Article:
Etienne
Pascal (15881651), the father of the French scientist and
philosopher Blaise Pascal (16231662).
Etienne Pascal was part of a circle of mathematicians who held weekly meeting in Paris,
around Marin Mersenne (15881648).
This famous mathematical group included
the likes of
Pierre Hérigone (15801643),
Claude Mydorge (15851647),
Girard Desargues (15911661),
Pierre Gassendi (15921655),
Jean Beaugrand (15951640),
René Descartes (15961650),
Claude Hardy (15981678),
Pierre de Carcavi (16001684)
and also Gilles Personne de Roberval (16021675)
who is the one who actually named the limaçon after Etienne Pascal
in 1650, when he used it as an example for the drawing of tangents.
A limaçon can probably be defined in more different ways
than any other quartic curve.
It can be described in any of the following equivalent ways:
Epitrochoid of unit ratio, namely:
The trajectory of a point at a distance ½ a from the center
of a circle of diameter b which rolls on a fixed circle of the same size.
This is called a unit epicycloid if a = b
(cardioid)._{ }
Conchoid of a circle (of diameter a) with respect
to one of its points.
In general, the conchoid of a curve of polar equation
r = f (q)
is the curve of polar equation
r = f (q) ±
b.
Here,
r = a cos(q)
is indeed the polar equation of a circle of diameter a
which goes through the origin._{ }
Pedal curve of a circle of radius b with respect to a pole
at a distance a from its center.
In general, the pedal of a curve is the locus of the foot of the perpendicular
from the pole to a tangent of the curve._{ }
Inverse of a conical section with respect to one if its foci._{ }
Envelope of the circles centered on a fixed circle and containing a given point._{ }
Etc.
A cardioid is a limaçon
for which a = b.
A circle is obtained for b = 0.
(20040622) Cartesian Ovals / Ovum of Descartes
Given two poles A and B, a cartesian oval is the set of all points
M for which AM + l BM
is a constant (for some fixed parameter l).
This threeparameter family of curves includes the
above [twoparameter] limaçons of Pascal
as a special case (corresponding to the cartesian ovals which go through a pole).
(20121118) Envelope of a parametrized family of curves
At every point, the envelope is tangent to a curve from the family.
If the cartesian equation of each curve is F(x,y,t) = 0
for a fixed value of the continuous parameter t, then the equation
of the envelope is obtained by eliminating t between the two equations:
(20121120) Involute of a smooth curve
(French: développante )
Trajectory of a point on a line that rolls (without sliding) on the curve.
The normals of the involute are tangent to the curve.
A smooth curve is an involute of its evolute.
The involute can also be envisioned as the trajectory of the extremity of a taut string that is
wound onto (or unwound from) the curve.
If you must, use this latter viewpoint piecewise for
parts of the curve whose curvature has a constant sign.
There's no mathematical difficulty when the curve crosses its tangent, but then it can't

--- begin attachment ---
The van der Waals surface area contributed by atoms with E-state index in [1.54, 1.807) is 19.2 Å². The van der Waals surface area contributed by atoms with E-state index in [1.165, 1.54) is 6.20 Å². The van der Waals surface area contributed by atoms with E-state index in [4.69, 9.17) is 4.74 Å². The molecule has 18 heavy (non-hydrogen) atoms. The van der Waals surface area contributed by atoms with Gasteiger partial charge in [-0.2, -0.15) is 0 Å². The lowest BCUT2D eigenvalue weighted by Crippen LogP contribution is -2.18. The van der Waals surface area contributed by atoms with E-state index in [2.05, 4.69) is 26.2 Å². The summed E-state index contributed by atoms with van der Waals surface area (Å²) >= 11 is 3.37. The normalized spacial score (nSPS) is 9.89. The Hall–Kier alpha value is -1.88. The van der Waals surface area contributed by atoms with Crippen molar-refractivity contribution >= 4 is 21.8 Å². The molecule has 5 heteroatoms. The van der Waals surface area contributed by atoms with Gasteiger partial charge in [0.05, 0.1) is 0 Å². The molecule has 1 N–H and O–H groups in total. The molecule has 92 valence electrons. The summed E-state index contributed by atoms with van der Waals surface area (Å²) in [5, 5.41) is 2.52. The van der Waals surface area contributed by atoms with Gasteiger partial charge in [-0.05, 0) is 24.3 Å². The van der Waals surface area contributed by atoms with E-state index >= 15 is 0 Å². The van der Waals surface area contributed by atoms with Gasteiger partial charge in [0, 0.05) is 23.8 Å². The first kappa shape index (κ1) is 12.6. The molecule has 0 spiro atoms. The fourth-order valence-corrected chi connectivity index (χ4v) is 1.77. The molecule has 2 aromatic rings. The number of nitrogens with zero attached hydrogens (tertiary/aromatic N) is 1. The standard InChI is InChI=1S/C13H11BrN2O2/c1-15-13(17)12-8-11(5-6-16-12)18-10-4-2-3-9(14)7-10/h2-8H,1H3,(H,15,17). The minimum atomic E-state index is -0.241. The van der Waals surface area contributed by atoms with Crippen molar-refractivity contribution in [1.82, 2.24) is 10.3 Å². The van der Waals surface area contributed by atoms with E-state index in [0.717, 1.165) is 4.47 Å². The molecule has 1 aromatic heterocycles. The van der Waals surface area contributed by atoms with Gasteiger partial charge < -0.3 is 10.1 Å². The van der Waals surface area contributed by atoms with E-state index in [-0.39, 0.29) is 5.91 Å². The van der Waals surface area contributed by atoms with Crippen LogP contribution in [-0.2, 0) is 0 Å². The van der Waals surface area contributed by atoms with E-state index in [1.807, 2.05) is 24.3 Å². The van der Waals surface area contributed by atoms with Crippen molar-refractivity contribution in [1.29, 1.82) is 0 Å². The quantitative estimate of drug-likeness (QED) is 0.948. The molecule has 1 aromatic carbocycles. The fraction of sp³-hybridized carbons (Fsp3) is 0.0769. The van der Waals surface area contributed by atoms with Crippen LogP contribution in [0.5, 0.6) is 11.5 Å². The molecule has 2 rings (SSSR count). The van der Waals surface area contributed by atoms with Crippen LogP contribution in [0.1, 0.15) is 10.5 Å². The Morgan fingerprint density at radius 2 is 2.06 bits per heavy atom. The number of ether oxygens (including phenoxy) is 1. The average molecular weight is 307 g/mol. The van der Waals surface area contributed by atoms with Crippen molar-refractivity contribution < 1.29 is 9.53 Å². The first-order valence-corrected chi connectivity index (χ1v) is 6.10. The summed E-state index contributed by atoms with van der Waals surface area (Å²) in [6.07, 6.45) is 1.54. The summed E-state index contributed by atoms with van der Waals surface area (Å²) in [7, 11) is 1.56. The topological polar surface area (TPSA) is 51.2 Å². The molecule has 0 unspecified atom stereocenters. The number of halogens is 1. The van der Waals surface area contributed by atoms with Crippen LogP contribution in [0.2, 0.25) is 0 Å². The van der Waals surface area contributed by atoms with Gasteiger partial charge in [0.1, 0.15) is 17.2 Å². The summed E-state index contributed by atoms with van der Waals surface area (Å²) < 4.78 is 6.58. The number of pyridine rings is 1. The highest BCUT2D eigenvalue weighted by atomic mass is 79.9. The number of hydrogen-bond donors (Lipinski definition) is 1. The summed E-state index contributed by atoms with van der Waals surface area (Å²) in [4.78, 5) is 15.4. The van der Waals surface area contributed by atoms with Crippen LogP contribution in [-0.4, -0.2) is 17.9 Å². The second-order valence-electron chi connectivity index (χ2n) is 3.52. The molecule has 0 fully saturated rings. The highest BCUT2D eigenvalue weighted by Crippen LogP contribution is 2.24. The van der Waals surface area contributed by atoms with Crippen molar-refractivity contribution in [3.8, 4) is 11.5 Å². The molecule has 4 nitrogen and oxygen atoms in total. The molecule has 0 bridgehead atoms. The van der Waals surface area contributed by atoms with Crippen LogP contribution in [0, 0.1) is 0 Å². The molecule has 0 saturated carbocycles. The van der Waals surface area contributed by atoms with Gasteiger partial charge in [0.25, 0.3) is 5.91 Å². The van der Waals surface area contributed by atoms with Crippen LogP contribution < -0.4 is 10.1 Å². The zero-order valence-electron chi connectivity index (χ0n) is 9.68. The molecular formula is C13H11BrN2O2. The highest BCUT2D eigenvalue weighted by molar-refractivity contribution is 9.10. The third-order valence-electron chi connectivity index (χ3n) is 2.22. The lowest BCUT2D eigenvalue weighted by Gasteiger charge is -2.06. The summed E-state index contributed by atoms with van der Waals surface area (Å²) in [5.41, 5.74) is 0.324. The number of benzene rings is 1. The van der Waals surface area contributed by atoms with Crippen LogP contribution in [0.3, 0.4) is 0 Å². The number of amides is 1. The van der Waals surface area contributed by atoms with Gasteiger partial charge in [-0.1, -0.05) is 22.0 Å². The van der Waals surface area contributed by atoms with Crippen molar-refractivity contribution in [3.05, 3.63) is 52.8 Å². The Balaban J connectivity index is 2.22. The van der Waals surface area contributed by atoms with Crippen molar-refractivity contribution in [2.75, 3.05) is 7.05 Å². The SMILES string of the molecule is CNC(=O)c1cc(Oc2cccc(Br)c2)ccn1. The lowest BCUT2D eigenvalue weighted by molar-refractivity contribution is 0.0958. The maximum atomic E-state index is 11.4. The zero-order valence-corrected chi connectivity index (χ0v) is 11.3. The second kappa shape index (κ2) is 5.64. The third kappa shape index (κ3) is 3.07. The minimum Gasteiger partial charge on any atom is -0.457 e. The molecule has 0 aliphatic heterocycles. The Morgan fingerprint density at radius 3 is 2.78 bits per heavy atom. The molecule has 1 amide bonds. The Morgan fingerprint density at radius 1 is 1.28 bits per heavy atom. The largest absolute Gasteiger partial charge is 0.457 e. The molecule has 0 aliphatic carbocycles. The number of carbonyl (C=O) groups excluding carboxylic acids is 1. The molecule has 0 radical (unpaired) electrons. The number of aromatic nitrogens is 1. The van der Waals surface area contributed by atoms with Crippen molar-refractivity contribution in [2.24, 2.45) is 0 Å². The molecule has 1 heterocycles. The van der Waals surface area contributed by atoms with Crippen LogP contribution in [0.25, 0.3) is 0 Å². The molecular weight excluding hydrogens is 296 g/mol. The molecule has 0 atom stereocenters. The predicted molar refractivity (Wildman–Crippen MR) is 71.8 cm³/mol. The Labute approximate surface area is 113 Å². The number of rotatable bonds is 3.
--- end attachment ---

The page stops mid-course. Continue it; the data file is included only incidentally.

really be viewed as the perimeter of an actual spool of string.
Of particular interest is the involute of a circle (which is what
the term "involute" is understood to denote when it doesn't come with a qualifier).
This is the onlytooth profile that
makes a driven spur gear rotate at a uniform rate
(or "steady speed") when the driver does.
All other types of spur gear will thus induce systematic vibration that
are unacceptable for highspeed heavy machinery
(but perfectly fine for lowspeed clockwork in which pulsed rotation is the norm).
(20090221) Parallel Curves (Leibniz, 1692)
Two curves which stay at a constant distance (locally).
The envelope of the circles of radius a centered on a curve
G is generated by the two points at distance a
on the normal to G at a running point P.
For a simple closed curve, this envelope can be divided into two separate curves;
the inner and outter parallel at offset a,
which are respectively generated by the points on the normal which lay on
the inward or outward side of the normal.
(In the field of computer graphics, parallel cfrom each other by translation.
The perimeters of a smooth closed curve and that of one of its
[singlesided] parallels at offset a have either a sum or
a difference equal to 2pa.
(20091122) Nephroid, twocusped epicycloid (1678)
Point on the circumference of a disk rolling outside a circle twice as big.
This curve was introduced in 1678 as the catacaustic
of a circle by Christiaan
Huyghens (16291695) who would later
discuss it in Traité de la lumière (1690).
The term nephroid was coined by the English astronomer
Richard A. Proctor (18371888)
in The Geometry of Cycloids (London, 1878).
x = a ( 3 cos t  cos 3t )
y = a ( 3 sin t  sin 3t )
(20050601) Bézier Curves
Standard parametric curves used to approximate other curves.
Bézier curves are often restricted to planar geometry, but they need not be.
Pierre Bézier
(19101999)
served as an engineer for the French car manufacturer Renault for 42 years,
from 1933 to 1975. He was also a professor at the